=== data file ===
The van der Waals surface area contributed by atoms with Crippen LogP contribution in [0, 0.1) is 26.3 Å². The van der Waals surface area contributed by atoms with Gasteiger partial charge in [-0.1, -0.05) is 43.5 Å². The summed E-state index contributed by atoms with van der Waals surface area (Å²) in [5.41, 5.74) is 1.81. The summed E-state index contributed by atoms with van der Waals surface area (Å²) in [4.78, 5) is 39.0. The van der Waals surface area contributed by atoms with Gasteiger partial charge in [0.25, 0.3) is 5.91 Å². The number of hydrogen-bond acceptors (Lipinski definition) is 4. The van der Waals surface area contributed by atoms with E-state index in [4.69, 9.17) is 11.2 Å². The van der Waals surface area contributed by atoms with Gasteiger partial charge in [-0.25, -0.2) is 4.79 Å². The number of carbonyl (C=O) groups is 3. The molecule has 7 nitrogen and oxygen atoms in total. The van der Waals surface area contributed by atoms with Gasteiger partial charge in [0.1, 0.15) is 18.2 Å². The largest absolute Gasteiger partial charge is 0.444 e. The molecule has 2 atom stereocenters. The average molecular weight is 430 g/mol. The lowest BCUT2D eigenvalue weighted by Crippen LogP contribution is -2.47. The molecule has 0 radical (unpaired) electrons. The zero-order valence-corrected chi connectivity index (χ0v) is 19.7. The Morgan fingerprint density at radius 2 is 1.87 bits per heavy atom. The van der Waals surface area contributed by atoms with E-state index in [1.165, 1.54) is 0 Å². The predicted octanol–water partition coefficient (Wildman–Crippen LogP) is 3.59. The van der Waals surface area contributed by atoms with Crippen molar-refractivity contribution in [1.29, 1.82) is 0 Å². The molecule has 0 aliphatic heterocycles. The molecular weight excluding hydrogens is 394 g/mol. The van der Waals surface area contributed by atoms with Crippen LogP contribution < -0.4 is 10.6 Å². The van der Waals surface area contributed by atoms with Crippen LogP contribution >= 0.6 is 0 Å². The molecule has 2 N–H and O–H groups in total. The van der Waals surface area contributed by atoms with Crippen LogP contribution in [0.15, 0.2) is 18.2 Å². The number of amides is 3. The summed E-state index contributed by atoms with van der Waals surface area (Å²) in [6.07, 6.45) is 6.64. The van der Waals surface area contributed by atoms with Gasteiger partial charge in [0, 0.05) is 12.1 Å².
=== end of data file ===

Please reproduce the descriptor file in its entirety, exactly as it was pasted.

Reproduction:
The van der Waals surface area contributed by atoms with Crippen LogP contribution in [0, 0.1) is 26.3 Å². The van der Waals surface area contributed by atoms with Gasteiger partial charge in [-0.1, -0.05) is 43.5 Å². The summed E-state index contributed by atoms with van der Waals surface area (Å²) in [5.41, 5.74) is 1.81. The summed E-state index contributed by atoms with van der Waals surface area (Å²) in [4.78, 5) is 39.0. The van der Waals surface area contributed by atoms with Gasteiger partial charge in [0.25, 0.3) is 5.91 Å². The number of hydrogen-bond acceptors (Lipinski definition) is 4. The van der Waals surface area contributed by atoms with E-state index in [4.69, 9.17) is 11.2 Å². The van der Waals surface area contributed by atoms with Gasteiger partial charge in [-0.25, -0.2) is 4.79 Å². The number of carbonyl (C=O) groups is 3. The molecule has 7 nitrogen and oxygen atoms in total. The van der Waals surface area contributed by atoms with Gasteiger partial charge in [0.1, 0.15) is 18.2 Å². The largest absolute Gasteiger partial charge is 0.444 e. The molecule has 2 atom stereocenters. The average molecular weight is 430 g/mol. The lowest BCUT2D eigenvalue weighted by Crippen LogP contribution is -2.47. The molecule has 0 radical (unpaired) electrons. The zero-order valence-corrected chi connectivity index (χ0v) is 19.7. The Morgan fingerprint density at radius 2 is 1.87 bits per heavy atom. The van der Waals surface area contributed by atoms with E-state index in [1.165, 1.54) is 0 Å². The predicted octanol–water partition coefficient (Wildman–Crippen LogP) is 3.59. The van der Waals surface area contributed by atoms with Crippen molar-refractivity contribution in [1.29, 1.82) is 0 Å². The molecule has 0 aliphatic heterocycles. The molecular weight excluding hydrogens is 394 g/mol. The van der Waals surface area contributed by atoms with Crippen LogP contribution < -0.4 is 10.6 Å². The van der Waals surface area contributed by atoms with Crippen LogP contribution >= 0.6 is 0 Å². The molecule has 2 N–H and O–H groups in total. The van der Waals surface area contributed by atoms with Crippen LogP contribution in [0.15, 0.2) is 18.2 Å². The number of amides is 3. The summed E-state index contributed by atoms with van der Waals surface area (Å²) in [6.07, 6.45) is 6.64. The van der Waals surface area contributed by atoms with Gasteiger partial charge in [0, 0.05) is 12.1 Å².